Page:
Tag Archive for blackberry

iPhone vs. BlackBerry

Reading edutech blogs, one might think that the iPhone is the only mobile platform out there. As a happy BlackBerry user, I have resisted the urge to try out what is apparently the greatest device ever. Nonetheless, running a school tech department, I felt an obligation to at least try one out. Fortunately, we came into a free iPod Touch as a result of our annual, huge order from Apple.

ipod blackberry

Before you get too excited, let me state for the record that the iPhone is a more capable device than the Blackberry. It can do more (and do it better). Its graphics are superior, the screen is larger, and the glass keyboard isn’t as bad as I thought it would be. The camera shoots better pictures, and you can watch TV shows on it. RSS and Twitter text is more readable and easier to navigate.

Now that we have got that out of the way (phew!), let us consider a different question. What functions do I need in my mobile device?

On my Blackberry, I run:

  1. Phone
  2. Mail
  3. Calendar
  4. Address book
  5. Notes
  6. Tasks
  7. GMail for a hosted domain
  8. Google Maps
  9. TwitterBerry
  10. Facebook
  11. Google News
  12. NewsGator Reader (RSS)
  13. Opera web browser
  14. Camera

In other words, I can interact with practically all of my information sources from this device. I can blog, twit, photo, and so on. I can pay attention to either work or personal mail, depending on the day of the week. I suppose I could play music, but ever since I shortened my commute to 5 min, I don’t need to. When consuming information, I prefer text to audio and video, or at most a page of text supplemented with other media.

I paid $0 for the Pearl with a new AT&T service contract.

Adding the handheld to our school BlackBerry Enterprise Server took about 5 minutes.

I recharge the battery every other day.

To download new BlackBerry applications, I typically just Google what I want and download it from the manufacturer’s web site (i.e., like any other download). Click Install, and I’ve got the application.

iPod Touch

I spent about 20 minutes trying to determine whether I could avoid registering the product with Apple and still download the 2.0 software update. I could not.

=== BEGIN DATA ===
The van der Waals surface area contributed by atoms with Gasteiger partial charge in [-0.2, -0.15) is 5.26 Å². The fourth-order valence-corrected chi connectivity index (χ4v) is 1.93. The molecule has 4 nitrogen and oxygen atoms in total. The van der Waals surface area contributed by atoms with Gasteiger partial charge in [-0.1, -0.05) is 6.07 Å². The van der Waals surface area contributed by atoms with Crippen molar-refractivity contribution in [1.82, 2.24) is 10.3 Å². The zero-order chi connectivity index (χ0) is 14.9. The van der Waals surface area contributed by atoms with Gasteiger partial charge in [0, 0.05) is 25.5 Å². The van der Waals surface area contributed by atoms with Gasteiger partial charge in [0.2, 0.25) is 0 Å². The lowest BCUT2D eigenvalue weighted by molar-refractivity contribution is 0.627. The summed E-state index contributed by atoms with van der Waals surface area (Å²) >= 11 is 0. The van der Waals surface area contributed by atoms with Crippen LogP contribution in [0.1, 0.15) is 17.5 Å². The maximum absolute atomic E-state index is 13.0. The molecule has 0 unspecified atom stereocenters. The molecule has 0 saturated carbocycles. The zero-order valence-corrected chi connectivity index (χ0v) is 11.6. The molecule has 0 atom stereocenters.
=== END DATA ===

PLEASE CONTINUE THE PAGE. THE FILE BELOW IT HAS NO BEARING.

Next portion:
$9.95 for the software update for a device we just purchased? I couldn’t just pay the fee and download the software. I also had to create an iTunes Store account in order to pay the fee.

Applications are only available through Apple. That seems scary. Every installation requires my iTunes password, even for free products. Why?

Apple says that they now fully support mail for Exchange servers. Except that it doesn’t work for me. Microsoft Entourage can access our Exchange server great through HTTP. Why can’t this iPod?

If I want push email, we have to install an Exchange ActiveSync server. I doubt this is as simple as Apple’s diagram might suggest.

ActiveSync

Let’s focus on teaching and learning

It’s easy to get seduced by all the gadgetry out there, but this takes time away from our main purpose of building capacity to support teaching and learning. I’ll stick with the BlackBerry (for now).

Consumer pressure on IT departments

Last week’s New York Times article titled “Blackberry’s Quest: Fend Off the iPhone” explained the pressure that the iPhone is placing on Research In Motion to add consumer-friendly features to new Blackberry devices. The following statement caught my eye, due to its implications for school laptop programs.

Indeed, R.I.M.’s allure to carriers and corporations may be irresistible and impossible for Apple to weaken, even if Apple improves iPhone security. But some analysts still wonder what will happen to the BlackBerry’s dominance when everyday consumers start driving growth in the smartphone market.